If Victoria is the jurisdiction with the least changes needed to meet the new Work Health & Safety Act, it is worth looking at a recent enforcement activity. On 21 April 2010, WorkSafe Victoria announced an enforceable undertaking with the Department of Education & Early Childhood Development (DEECD).
According to the WorkSafe media release this agreement
“…requires all equipment in woodwork, metalwork and automotive secondary school classrooms to be audited by the end of the year – including equipment like planers, grinders and drills. Equipment which isn’t safe will be removed from use immediately or repaired, and all equipment will be recorded on a centralised register……
The undertaking also requires the DEECD to implement health and safety management systems across all secondary schools, which will be audited annually by specially trained staff members and overseen by WorkSafe.”
This undertaking implies that some schools did not already have an OHS management system or that some had not maintained the system in place at the time. There are thematic similarities with the Orewa College explosion and prosecution in New Zealand in 2009.
Richard Johnstone and Christine Parker have written
“Enforceable undertakings are an Australian invention. They are promises enforceable in court ‘offered’ by an individual or firm who has allegedly breached the law, and accepted by a regulator. The enforceable undertaking serves as a substitute for, or augmentation of, other regulatory enforcement methods such as civil, administrative, or even criminal action.”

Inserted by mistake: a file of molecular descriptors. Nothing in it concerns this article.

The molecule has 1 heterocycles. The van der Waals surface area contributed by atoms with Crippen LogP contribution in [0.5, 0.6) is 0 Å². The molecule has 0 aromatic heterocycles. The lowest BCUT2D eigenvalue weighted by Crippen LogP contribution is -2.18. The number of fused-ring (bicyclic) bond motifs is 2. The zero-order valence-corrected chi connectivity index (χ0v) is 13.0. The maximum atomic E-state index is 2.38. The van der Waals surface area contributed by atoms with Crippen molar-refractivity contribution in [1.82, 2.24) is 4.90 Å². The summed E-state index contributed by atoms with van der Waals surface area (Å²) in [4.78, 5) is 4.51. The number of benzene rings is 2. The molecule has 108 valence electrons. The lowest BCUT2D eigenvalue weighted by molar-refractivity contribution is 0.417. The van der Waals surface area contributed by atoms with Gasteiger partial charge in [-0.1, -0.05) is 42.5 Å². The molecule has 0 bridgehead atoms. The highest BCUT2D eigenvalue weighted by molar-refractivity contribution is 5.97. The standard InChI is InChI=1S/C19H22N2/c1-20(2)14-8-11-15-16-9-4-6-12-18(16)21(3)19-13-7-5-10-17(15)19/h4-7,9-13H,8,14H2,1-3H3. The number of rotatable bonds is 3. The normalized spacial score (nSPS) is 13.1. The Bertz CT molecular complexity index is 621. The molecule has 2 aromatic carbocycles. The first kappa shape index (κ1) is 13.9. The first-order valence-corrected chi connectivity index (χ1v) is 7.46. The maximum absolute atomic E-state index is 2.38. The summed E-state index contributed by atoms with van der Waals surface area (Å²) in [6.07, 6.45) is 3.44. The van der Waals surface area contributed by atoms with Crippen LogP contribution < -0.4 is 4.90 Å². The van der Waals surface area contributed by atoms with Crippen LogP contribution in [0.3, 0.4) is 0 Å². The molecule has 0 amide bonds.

The response by DEECD in the enforceable undertaking document about additional resources and improved reporting lines to the Departmental Secretary clearly acknowledges inadequate resourcing in this area in the past. The document states that DEECD acknowledges:
“its underperformance in the area of Occupational Health and Safety and regrets the alleged contraventions alleged in this undertaking.”
This enforceable undertaking has been applied by WorkSafe itself under section 16 of its OHS Act 2004. Most enforceable undertakings in recent times have been applied through the Courts which provide a clear consequence if the undertaking is not completed, usually within a specified time. The crucial element of these undertakings is the enforceability – the potentially weakest link in the whole process
The Victorian OHS Act says that if the undertakings are not followed WorkSafe can then bring the issue to the attention of the Magistrates’ Court for action. There is no indication of what penalty could be applied. Deliberations of the Magistrates’ Court are not made publicly available unless a journalist sits in on the case and reports the findings so, effectively, any debate is out of the public eye.
One could argue that an enforceable undertaking applied by WorkSafe on a government department is a softer prosecutorial option than running it through the Magistrates’ Court, or a higher Court, first.
It is also possible that applying such enforceable undertakings are more cost-effective for OHS regulators as the enforcement does not involve the regulator’s legal services as much as would a court appearance.